If the applicant has talked with the other members of the team and everyone’s on-board with continuing the interview process, we move onto the next step: giving them a contract project.
Step 3: The Project
To me, this is the most interesting phase of our interview process. At this point we’ve determined that the candidate is likely a good fit for the team, and they’re interested in what we have to offer. The last step in the process is essentially a dry run to give everybody a preview of what it would be like if we hired this person.
We try to find a project that we can give to the applicant. In a best-case scenario, the project fits all of the following criteria:
- It’s a real project – that is, when the applicant completes their work on the project, we intend to deploy the code live on the Treehouse website.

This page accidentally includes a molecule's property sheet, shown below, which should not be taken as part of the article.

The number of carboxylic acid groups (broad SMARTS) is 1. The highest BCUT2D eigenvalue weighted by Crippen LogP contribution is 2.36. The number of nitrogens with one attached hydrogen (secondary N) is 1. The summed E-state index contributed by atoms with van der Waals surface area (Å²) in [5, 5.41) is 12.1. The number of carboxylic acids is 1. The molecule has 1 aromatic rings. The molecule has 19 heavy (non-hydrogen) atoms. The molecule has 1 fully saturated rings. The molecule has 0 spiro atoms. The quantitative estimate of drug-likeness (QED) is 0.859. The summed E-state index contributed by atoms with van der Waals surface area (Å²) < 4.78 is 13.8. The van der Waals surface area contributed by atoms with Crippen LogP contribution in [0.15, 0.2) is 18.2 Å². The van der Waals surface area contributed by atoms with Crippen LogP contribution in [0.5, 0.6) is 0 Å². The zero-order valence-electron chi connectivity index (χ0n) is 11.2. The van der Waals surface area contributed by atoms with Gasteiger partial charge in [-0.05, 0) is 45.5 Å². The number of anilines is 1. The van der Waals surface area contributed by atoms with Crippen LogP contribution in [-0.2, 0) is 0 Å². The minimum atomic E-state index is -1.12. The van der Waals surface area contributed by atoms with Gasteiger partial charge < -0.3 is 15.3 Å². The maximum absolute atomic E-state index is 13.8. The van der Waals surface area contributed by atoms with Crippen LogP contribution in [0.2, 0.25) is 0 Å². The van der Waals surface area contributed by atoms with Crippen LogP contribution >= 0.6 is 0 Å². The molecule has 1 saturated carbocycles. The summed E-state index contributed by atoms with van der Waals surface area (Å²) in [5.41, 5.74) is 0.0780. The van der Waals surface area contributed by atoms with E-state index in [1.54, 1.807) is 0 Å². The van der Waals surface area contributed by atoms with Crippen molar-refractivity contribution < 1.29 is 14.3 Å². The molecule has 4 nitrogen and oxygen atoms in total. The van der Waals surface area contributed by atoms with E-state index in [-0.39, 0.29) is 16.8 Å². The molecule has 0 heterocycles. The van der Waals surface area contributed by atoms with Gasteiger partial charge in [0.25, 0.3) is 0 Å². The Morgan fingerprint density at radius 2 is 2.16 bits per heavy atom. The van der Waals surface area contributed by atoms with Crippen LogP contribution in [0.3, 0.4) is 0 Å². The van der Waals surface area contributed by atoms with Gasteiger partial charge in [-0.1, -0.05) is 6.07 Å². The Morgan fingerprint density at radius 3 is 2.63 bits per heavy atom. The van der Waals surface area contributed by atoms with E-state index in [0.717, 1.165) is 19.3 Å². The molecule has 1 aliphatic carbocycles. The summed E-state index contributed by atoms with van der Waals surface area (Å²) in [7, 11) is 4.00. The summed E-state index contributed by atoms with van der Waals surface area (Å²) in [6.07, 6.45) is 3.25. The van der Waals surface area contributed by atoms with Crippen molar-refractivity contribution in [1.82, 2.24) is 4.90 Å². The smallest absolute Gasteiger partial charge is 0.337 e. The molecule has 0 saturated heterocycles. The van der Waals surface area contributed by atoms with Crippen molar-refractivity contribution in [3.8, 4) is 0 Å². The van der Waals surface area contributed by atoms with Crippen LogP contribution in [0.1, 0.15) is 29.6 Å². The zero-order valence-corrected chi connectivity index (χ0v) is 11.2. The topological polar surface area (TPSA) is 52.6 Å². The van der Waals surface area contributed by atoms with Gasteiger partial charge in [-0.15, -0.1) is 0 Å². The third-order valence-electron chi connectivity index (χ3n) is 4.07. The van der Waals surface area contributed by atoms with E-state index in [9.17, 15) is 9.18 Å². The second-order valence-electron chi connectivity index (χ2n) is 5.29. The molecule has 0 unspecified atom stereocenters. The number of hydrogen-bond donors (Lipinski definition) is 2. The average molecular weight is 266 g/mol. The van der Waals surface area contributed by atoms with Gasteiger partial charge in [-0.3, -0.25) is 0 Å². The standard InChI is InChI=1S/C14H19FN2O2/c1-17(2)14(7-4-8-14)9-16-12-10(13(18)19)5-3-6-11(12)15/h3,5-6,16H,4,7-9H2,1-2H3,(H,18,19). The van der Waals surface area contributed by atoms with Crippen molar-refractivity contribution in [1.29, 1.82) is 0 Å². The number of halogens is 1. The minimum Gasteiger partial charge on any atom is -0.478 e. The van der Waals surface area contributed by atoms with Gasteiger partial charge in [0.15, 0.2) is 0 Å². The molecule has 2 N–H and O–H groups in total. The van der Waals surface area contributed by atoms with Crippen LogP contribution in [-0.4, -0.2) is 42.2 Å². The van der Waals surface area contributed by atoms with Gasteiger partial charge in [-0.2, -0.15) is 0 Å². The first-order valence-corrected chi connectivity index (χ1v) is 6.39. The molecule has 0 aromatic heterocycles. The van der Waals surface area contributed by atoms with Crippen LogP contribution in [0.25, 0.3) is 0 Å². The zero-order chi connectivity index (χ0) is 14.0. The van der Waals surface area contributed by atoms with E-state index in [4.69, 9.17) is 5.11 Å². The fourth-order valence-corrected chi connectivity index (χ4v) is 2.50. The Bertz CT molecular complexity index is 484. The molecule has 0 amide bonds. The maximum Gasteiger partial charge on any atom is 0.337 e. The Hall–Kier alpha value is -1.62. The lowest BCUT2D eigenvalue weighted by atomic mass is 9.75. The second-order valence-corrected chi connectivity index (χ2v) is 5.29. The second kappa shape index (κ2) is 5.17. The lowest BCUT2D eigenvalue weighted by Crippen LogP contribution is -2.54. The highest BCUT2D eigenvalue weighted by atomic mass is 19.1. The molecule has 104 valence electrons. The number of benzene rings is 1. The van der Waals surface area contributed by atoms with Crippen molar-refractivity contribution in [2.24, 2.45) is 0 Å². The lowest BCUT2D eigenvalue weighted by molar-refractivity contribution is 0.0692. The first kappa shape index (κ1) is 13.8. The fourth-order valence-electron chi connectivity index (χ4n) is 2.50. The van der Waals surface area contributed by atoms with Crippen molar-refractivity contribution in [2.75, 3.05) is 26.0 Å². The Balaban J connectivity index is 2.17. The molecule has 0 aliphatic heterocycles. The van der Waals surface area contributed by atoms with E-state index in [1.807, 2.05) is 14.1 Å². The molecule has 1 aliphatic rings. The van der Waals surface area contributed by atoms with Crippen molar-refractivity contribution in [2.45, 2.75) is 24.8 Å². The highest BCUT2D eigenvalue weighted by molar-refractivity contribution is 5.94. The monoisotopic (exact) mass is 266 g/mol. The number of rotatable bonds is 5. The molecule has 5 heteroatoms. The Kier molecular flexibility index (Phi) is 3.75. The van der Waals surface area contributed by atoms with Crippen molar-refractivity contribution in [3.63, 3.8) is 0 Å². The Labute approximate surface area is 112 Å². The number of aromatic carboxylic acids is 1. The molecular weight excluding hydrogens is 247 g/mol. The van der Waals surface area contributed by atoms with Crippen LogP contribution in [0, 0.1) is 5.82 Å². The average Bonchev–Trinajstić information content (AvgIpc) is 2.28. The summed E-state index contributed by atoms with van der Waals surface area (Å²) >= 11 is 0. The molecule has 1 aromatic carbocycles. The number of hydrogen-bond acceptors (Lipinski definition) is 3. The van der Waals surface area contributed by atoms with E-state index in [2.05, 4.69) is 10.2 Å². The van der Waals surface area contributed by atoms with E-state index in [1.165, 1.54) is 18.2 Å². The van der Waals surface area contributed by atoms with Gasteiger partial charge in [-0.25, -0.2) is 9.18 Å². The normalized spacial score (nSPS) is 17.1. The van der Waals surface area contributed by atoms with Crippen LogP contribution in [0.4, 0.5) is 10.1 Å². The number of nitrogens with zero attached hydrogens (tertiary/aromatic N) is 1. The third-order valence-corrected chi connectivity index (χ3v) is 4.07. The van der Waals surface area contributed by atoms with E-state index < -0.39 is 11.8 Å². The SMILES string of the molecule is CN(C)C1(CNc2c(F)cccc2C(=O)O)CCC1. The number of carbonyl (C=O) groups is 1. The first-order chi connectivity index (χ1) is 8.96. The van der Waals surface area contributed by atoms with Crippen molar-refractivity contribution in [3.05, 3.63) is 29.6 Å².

- It’s big enough, but not too big – we typically aim for a project that we think will take 10-20 hours of effort, as that’s big enough to require some real thought but not so big that it adds weeks to the interview process.
- It’s not critical path for the company – since the applicant will be working on this project in their own spare time in most cases, they need to be able to execute on it at their own pace. In order to help preserve that we don’t give them a project that’s a high priority for the company right now, so that there won’t ever be any temptation to pressure them into finishing it sooner.
- It requires coordination – often we’ll go out of our way to find projects that deal with tricky parts of our code base or require interaction with our design team in order to get a feel for how everybody is going to work together.